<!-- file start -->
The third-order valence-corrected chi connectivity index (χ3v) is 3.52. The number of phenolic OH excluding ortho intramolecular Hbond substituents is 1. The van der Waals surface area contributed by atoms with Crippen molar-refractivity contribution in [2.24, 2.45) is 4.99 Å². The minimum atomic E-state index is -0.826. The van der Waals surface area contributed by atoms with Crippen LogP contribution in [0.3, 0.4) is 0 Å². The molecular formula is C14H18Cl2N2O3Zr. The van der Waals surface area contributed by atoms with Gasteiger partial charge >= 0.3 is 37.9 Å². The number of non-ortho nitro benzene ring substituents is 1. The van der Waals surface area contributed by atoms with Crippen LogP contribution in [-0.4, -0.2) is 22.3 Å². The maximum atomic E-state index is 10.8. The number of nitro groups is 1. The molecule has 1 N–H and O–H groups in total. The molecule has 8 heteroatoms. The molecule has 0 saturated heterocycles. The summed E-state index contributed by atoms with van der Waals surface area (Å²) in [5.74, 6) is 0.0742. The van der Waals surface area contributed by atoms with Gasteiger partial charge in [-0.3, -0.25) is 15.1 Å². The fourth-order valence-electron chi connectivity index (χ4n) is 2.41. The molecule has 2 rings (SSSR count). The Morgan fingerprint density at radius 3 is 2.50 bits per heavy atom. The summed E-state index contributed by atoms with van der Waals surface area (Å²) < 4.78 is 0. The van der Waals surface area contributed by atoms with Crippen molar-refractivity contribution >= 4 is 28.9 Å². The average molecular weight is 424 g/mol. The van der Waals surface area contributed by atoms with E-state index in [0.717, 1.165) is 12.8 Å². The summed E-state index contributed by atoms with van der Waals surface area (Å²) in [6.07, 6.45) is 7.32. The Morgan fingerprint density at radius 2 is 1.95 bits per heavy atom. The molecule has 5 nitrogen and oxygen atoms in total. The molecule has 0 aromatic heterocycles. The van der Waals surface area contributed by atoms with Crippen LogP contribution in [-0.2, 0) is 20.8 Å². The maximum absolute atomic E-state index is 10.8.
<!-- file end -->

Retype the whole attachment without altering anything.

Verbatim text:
The third-order valence-corrected chi connectivity index (χ3v) is 3.52. The number of phenolic OH excluding ortho intramolecular Hbond substituents is 1. The van der Waals surface area contributed by atoms with Crippen molar-refractivity contribution in [2.24, 2.45) is 4.99 Å². The minimum atomic E-state index is -0.826. The van der Waals surface area contributed by atoms with Crippen LogP contribution in [0.3, 0.4) is 0 Å². The molecular formula is C14H18Cl2N2O3Zr. The van der Waals surface area contributed by atoms with Gasteiger partial charge >= 0.3 is 37.9 Å². The number of non-ortho nitro benzene ring substituents is 1. The van der Waals surface area contributed by atoms with Crippen LogP contribution in [-0.4, -0.2) is 22.3 Å². The maximum atomic E-state index is 10.8. The number of nitro groups is 1. The molecule has 1 N–H and O–H groups in total. The molecule has 8 heteroatoms. The molecule has 0 saturated heterocycles. The summed E-state index contributed by atoms with van der Waals surface area (Å²) in [5.74, 6) is 0.0742. The van der Waals surface area contributed by atoms with Gasteiger partial charge in [-0.3, -0.25) is 15.1 Å². The fourth-order valence-electron chi connectivity index (χ4n) is 2.41. The molecule has 2 rings (SSSR count). The Morgan fingerprint density at radius 3 is 2.50 bits per heavy atom. The summed E-state index contributed by atoms with van der Waals surface area (Å²) < 4.78 is 0. The van der Waals surface area contributed by atoms with Crippen molar-refractivity contribution >= 4 is 28.9 Å². The average molecular weight is 424 g/mol. The van der Waals surface area contributed by atoms with E-state index in [0.717, 1.165) is 12.8 Å². The summed E-state index contributed by atoms with van der Waals surface area (Å²) in [6.07, 6.45) is 7.32. The Morgan fingerprint density at radius 2 is 1.95 bits per heavy atom. The molecule has 5 nitrogen and oxygen atoms in total. The molecule has 0 aromatic heterocycles. The van der Waals surface area contributed by atoms with Crippen LogP contribution in [-0.2, 0) is 20.8 Å². The maximum absolute atomic E-state index is 10.8.